There are over 300 known strains of Lyme worldwide. Where you're bitten makes the difference to the strain and the co-infections. Ticks carry more than just Lyme disease itself--for instance Babesia, Bartonella, Ehrlichia, etc. can all be in the gut of the tick. As it is feeding it spews back the contents of its stomach leaving you with a nasty concoction of disease.

By late 2004 my symptoms were getting worse, including bad allergic reactions and rashes on my face. All my joints were hurting. I suffered cramps in all muscles and lost cognitive ability. I developed night sweats, yet felt the cold intensely. I experienced fevers, chest pains, air hunger, heart palpitations and breathlessness. I craved sugar (normally, I don't have a sweet tooth), suffered numbness in several limbs, together with persistent lethargy. I had a constant vibration in my head and at times my right eye started drooping. I suffered intense lower back pain and my legs would completely give way. Besides all this I developed unexplained anger--rages--now known to be "Lyme rage."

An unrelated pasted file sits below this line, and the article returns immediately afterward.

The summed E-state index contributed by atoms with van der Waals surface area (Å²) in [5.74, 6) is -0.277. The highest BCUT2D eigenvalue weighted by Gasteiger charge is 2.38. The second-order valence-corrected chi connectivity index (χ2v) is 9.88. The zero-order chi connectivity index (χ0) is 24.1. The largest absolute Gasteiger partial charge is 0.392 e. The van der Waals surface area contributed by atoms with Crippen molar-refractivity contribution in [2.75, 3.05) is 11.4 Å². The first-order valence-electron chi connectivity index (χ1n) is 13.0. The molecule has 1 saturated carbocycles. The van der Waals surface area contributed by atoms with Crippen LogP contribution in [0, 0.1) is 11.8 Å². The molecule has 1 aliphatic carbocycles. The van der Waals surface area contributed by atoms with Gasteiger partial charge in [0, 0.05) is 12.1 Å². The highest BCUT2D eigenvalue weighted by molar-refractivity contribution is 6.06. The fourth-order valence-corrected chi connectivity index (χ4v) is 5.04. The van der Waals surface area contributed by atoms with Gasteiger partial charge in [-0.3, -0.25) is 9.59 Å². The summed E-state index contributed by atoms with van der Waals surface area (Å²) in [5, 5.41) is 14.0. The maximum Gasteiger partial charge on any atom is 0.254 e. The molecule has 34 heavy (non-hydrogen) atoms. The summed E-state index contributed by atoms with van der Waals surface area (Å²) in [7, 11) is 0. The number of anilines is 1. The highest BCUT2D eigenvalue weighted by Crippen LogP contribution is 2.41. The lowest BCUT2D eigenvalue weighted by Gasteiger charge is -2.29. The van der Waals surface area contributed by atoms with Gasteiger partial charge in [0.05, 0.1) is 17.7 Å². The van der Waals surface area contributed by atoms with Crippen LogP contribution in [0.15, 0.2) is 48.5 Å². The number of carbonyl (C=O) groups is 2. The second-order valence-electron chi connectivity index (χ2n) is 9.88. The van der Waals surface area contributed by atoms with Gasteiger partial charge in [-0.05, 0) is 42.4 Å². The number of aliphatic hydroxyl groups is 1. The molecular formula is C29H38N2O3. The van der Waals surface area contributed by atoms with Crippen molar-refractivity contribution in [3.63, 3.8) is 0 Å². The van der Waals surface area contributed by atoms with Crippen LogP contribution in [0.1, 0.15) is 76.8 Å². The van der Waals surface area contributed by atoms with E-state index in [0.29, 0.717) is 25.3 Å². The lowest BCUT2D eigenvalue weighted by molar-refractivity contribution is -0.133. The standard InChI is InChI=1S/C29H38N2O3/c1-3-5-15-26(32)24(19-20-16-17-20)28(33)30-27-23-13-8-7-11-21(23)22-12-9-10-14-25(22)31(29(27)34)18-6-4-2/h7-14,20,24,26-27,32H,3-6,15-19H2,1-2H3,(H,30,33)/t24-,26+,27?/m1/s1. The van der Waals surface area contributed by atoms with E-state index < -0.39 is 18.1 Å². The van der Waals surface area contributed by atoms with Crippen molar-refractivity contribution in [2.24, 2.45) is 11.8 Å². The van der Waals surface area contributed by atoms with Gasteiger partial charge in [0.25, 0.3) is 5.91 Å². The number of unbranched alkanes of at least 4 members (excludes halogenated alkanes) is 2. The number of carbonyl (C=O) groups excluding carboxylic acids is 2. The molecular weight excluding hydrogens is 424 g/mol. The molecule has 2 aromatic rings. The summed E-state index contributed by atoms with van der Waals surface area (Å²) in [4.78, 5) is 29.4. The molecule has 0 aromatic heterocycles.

By June 2007, my health had worsened to such a degree that I was confined to bed for days on end.

Part 2 Friday.

Friday, March 4, 2011

Labeled as a Drug-Seeker--Dannie Cade: Part 2

There has to be an answer! There just has to be. Please God.